Directed by Congress, the U.S. EPA announced in March 2010 that it will examine claims of water pollution related to hydraulic fracturing.
The New York Times has reported radiation in hydraulic fracturing wastewater released into rivers in Pennsylvania. Sand containing naturally mild radioactive minerals are used on rare occasions to trace and measure fractures. According to a Times report in February 2011, wastewater at 116 of 179 deep gas wells in Pennsylvania 'contained high levels of radiation,' but its effect on public drinking water supplies is unknown because water suppliers are required to conduct tests of radiation 'only sporadically'.
Despite this, as of early 2011 federal and state regulators did not require sewage treatment plants that accept drilling waste (which is mostly water) to test for radioactivity.
Chemicals used in fracturing:
Water is by far the largest component of fracking fluids. The initial drilling operation itself may consume from 65,000 gallons to 600,000 gallons of fracking fluids. Over its lifetime an average well will require up to an additional 5 million gallons of water for the initial fracking operation and possible restimulation frac jobs.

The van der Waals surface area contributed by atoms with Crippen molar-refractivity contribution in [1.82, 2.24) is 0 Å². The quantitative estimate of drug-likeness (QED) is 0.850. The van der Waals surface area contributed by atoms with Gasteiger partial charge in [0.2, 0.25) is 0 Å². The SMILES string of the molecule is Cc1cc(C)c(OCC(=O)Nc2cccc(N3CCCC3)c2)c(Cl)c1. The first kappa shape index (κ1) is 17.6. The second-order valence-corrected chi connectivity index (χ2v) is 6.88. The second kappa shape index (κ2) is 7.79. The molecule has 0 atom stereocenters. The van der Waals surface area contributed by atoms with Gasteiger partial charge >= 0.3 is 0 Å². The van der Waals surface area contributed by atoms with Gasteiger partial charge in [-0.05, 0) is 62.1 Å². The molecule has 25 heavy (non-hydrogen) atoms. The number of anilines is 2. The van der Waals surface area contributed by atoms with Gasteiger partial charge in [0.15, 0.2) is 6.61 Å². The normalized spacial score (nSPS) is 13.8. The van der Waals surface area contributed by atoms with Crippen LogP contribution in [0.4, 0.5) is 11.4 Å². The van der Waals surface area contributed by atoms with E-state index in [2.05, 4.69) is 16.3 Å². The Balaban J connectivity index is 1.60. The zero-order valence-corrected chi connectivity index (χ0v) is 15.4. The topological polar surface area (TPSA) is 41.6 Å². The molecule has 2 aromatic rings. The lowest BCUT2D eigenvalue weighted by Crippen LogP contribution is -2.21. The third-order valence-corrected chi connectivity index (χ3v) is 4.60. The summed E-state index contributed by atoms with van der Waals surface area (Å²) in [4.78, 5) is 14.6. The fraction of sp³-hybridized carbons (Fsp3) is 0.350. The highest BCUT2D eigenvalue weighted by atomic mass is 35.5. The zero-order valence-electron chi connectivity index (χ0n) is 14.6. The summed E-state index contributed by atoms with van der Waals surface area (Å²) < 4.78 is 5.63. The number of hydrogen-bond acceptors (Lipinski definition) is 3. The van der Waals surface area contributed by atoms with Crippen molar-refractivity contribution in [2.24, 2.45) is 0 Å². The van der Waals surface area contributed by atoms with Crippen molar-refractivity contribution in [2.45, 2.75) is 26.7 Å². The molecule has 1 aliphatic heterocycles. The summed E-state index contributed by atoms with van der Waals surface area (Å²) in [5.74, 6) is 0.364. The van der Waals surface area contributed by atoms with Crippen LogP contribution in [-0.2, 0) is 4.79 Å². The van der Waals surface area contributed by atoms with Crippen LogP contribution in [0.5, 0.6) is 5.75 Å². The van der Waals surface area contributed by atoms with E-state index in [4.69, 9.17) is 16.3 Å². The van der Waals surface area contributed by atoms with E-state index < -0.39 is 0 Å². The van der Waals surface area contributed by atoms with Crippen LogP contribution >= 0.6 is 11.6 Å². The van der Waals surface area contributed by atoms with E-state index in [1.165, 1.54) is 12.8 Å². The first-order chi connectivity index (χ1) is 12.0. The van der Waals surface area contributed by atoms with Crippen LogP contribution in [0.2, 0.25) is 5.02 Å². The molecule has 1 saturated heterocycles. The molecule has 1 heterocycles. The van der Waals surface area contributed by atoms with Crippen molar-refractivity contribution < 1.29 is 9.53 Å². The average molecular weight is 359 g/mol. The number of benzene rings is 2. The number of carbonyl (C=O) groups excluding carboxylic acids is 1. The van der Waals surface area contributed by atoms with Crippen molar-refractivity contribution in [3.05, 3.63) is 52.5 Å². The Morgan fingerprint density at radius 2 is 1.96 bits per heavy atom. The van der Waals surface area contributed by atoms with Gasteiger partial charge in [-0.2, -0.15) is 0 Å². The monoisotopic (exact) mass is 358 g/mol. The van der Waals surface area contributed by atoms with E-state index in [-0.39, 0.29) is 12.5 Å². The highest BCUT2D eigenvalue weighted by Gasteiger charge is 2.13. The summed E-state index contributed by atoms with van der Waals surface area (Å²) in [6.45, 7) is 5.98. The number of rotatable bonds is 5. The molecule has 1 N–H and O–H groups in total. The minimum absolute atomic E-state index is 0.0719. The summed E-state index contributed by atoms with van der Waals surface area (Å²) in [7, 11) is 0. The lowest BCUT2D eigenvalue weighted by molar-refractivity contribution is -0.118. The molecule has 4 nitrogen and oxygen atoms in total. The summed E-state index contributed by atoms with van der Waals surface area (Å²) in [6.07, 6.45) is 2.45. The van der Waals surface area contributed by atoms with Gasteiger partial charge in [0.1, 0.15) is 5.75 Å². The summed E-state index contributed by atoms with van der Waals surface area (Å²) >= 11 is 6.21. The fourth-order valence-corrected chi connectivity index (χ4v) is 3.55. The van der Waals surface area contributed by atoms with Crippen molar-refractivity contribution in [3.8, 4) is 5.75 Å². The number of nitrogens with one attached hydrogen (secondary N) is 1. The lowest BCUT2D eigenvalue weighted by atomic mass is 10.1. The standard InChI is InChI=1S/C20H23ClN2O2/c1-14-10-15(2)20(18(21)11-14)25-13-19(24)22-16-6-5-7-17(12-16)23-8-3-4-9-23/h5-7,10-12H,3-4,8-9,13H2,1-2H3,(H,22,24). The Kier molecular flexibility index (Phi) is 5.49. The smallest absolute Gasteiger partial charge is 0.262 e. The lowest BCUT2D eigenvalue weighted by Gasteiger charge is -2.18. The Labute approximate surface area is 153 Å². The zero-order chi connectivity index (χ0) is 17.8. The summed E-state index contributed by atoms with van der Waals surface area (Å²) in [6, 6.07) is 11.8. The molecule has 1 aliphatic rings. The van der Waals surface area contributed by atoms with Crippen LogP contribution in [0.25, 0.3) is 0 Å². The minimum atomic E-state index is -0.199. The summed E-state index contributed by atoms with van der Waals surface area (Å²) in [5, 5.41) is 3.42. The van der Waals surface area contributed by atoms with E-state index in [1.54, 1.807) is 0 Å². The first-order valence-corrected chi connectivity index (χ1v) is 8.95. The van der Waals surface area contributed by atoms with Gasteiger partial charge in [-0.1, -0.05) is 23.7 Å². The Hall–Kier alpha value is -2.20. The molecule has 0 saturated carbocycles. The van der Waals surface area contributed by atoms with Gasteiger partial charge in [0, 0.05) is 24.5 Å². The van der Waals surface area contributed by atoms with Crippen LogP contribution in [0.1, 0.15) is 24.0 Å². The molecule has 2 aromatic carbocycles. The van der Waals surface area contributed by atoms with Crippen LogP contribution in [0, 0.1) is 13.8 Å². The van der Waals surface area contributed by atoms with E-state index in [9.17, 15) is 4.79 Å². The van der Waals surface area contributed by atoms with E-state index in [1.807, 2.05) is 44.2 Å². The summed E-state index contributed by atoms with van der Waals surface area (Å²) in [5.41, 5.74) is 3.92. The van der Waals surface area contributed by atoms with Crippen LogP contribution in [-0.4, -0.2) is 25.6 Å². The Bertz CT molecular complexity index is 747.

Chemical additives used in fracturing fluids typically make up less than 2% by weight of the total fluid. Over the life of a typical well, this may amount to 100,000 gallons of chemical additives. They are biocides, surfactants, adjusting viscosity, and emulsifiers. Many are used in household products such as cosmetics, lotions, soaps, detergents, furniture polishes, floor waxes, and paints.(2)
Some are also used in food products.
A list of the chemicals that have been used was published in a U.S. House of Representatives Report. Some of the chemicals pose no known health hazards, some others are known carcinogens, some are toxic, some are neurotoxins. For example: benzene (causes cancer, bone marrow failure), lead (damages the nervous system and causes brain disorders), ethylene glycol (antifreeze, causes death), methanol (highly toxic), boric acid (kidney damage, death), 2-butoxyethanol (causes hemolysis).